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Dye and Durham will likely go private, this investor says

DND stock

It’s been months now since management announced its intentions to take the company private but the trigger has yet to be pulled on Dye and Durham (Dye and Durham Stock Quote, Charts, News, Analysts, Financials TSX:DND). But portfolio manager Jason Mann has confidence that a deal will get done, which could be a bit of a windfall for shareholders.

Cloud-based software company for the legal and financial services fields, Dye and Durham announced in May that a shareholder group led by management would be seeking to acquire the business, aiming at taking it private at $50.50 per share. That price tag represented a 23 per cent premium to the market value at the time for the $3.1 billion market cap company which saw its share price balloon after going public in July of 2020.

DND’s share price was at $40.99 on the day prior to the announcement in May and the stock quickly shot up to about $48.00 but it has since fallen off. Currently at around $45.00, that leaves some attractive territory for traders looking to grab a piece of DND before the go-private transaction.

And while there’s been a hiccup due to a recent acquisition of UK-based TM Group, Mann believes the go-private offer could end up higher than first announced.

“There is a potential bid on the table at $50.50 and it comes from the management. It’s been dragging on a little bit but I think it has more to do with lining up a source of funding,” said Mann, chief investment officer at EHP Funds, who spoke on BNN Bloomberg on Friday. “It would be debt financed, potentially with a partner.”

“They ran into a bit of a stumble with their recent UK acquisition. It wasn’t necessarily in their numbers when they put that $50.50 bid on the table, but it could be used as a bit of an excuse to either delay [the transaction] or come with a slightly lower price,” he said.

“I think ultimately shareholders are going to look for at least $50.50, if not higher,” Mann said.

One of the real winners over the second half of 2020, DND’s share price went on opening day from an IPO price of $7.50 to $14.80 by the closing bell. From there the stock just kept climbing, reaching an incredible $50.00 by the end of the year. The company raised $150 million in the initial public offering.

The company’s momentum has also been impressive, as both organic and inorganic growth have been on the menu. Dye and Durham reported its fiscal fourth quarter 2021 financials in August, showing a 219 per cent year-over-year increase in revenue for the period ended June 30 to $208.9 million. The company said higher transaction volume, increased revenue from acquisitions and realized synergies factored into the growth. 

DND’s net income for the year was a loss of $40.8 million while adjusted EBITDA was $116.4 million compared to $36.7 million a year earlier. For the fiscal fourth, revenue was up a huge 494 per cent year-over-year to $84.4 million, the net loss was $6.3 million and adjusted EBITDA was up 459 per cent to $49.1 million.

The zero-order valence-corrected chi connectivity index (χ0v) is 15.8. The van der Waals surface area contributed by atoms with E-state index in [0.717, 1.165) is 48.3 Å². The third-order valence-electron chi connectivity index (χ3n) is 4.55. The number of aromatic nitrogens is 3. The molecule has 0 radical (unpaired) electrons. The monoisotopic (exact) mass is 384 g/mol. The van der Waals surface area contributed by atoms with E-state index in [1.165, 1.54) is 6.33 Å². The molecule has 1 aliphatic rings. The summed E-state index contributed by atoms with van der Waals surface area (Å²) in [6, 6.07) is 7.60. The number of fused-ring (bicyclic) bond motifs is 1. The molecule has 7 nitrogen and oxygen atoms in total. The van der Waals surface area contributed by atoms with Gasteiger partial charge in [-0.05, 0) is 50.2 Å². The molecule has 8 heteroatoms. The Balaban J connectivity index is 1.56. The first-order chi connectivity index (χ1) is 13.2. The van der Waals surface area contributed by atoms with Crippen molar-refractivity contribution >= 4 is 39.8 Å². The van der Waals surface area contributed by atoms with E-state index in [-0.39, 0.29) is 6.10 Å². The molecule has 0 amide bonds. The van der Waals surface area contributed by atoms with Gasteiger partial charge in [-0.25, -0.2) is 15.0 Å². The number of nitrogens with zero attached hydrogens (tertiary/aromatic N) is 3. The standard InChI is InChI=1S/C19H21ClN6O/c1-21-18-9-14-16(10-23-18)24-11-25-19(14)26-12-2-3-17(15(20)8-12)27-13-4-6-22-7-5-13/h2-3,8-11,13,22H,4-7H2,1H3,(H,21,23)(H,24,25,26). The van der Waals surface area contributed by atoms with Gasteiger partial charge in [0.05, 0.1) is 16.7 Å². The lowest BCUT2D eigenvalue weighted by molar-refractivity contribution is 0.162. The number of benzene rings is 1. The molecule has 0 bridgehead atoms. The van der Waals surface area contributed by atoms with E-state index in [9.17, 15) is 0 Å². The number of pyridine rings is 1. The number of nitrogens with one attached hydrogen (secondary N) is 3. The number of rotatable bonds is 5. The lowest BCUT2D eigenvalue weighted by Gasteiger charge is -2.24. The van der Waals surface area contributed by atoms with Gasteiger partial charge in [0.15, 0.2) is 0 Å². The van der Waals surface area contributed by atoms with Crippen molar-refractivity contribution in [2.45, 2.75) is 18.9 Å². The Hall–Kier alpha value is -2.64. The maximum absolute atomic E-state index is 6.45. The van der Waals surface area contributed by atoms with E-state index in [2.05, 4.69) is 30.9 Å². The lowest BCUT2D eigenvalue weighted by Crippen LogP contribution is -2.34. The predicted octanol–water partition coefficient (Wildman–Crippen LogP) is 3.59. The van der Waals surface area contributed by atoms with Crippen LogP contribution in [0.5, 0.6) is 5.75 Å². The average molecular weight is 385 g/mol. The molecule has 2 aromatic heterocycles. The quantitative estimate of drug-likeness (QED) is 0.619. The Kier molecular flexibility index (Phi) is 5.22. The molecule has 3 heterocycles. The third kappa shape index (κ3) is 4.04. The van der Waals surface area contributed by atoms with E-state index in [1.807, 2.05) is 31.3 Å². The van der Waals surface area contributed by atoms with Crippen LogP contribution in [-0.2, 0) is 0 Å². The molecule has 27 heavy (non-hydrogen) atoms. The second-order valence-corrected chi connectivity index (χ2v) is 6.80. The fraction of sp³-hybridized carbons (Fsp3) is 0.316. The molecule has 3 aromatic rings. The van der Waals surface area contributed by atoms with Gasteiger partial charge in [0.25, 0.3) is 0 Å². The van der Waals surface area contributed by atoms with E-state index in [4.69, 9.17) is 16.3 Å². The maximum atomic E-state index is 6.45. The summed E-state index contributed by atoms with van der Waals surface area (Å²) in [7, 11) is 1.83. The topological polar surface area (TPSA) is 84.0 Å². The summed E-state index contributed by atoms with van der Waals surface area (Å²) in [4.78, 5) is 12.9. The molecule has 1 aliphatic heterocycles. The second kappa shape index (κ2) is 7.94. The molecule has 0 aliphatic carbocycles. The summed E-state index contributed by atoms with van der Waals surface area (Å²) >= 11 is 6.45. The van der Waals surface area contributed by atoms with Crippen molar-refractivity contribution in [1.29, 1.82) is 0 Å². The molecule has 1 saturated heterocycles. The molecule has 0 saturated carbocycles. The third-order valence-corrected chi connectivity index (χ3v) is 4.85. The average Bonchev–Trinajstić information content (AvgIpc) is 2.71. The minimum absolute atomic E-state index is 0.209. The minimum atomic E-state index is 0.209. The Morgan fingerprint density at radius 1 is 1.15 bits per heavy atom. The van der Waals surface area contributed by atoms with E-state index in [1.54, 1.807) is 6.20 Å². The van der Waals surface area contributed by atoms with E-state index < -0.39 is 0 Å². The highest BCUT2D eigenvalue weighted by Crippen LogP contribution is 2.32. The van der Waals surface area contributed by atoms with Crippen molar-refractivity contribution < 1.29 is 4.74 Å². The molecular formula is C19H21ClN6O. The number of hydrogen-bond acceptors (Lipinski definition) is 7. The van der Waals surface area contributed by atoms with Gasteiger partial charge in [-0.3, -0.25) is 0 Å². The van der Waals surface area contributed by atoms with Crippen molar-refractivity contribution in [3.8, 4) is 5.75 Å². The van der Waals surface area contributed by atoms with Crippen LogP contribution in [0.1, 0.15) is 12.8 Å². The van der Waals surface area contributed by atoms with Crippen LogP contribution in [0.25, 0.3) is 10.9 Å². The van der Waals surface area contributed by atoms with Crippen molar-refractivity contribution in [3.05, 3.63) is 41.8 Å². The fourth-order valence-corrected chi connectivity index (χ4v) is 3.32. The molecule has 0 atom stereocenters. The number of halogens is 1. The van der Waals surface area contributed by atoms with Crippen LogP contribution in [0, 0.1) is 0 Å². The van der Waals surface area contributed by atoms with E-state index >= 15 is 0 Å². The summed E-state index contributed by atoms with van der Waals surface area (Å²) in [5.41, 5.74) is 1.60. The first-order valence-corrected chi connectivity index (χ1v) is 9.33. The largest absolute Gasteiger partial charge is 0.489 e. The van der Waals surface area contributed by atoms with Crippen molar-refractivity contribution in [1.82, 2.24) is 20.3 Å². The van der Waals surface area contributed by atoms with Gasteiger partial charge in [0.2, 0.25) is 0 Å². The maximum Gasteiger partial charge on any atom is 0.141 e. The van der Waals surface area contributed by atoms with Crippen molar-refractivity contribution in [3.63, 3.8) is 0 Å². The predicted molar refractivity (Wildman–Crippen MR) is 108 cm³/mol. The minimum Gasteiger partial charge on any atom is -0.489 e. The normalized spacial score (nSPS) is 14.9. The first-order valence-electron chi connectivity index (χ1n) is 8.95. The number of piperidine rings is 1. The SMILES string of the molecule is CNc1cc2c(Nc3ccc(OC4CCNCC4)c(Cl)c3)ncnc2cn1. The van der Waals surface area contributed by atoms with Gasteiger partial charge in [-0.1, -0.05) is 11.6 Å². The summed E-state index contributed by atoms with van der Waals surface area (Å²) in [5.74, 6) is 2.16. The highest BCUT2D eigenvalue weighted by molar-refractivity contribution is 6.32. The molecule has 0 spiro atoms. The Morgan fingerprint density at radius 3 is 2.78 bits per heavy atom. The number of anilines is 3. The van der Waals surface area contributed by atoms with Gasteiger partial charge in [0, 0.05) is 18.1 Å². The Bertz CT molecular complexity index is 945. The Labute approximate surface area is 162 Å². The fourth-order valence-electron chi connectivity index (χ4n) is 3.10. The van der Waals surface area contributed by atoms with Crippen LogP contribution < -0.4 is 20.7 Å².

“Over the last quarter, the Company has continued to demonstrate effective results in line with our expectations and the guidance provided to the market,” said Matt Proud, CEO, in a press release.

Since the end of the Q2, Dye and Durham closed on the acquisition of Australian B2B software company GlobalX for $159 million and announced the acquisition of TM Group, a real estate software business bought for $156 million. But late last month Dye and Durham said the United Kingdom’s Competition and Markets Authority (CMA) had issued an initial enforcement order against DND requiring that it take no actions with respect to TM Group (e.g. integrating the two businesses) until the CMA made an assessment of the proposed takeover. Dye and Durham said it would be cooperating with the CMA in its assessment.

On the second quarter conference call, however, as reported by BNN Bloomberg, Dye and Durham declined to take analysts’ questions and appealed to management’s review of strategic alternatives.

The holdup with TM Group adds more drama, but Mann says the privatization deal will in all likelihood transpire eventually.

“One of the challenges has been because it’s been taking some time to get that formalized bid on the table,” Mann said. “The stock has really lagged some of its peers, [but] we think it actually will get done.”

“So, we own [Dye and Durham] and we do think that ultimately a transaction will get done. And at that point once the bid is on the table that would be the point to decide whether you want to move on from it,” he said. “But we own it for now and we do expect a transaction to occur.”

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About The Author /

Jayson is a writer, researcher and educator with a PhD in political philosophy from the University of Ottawa. His interests range from bioethics and innovations in the health sciences to governance, social justice and the history of ideas.
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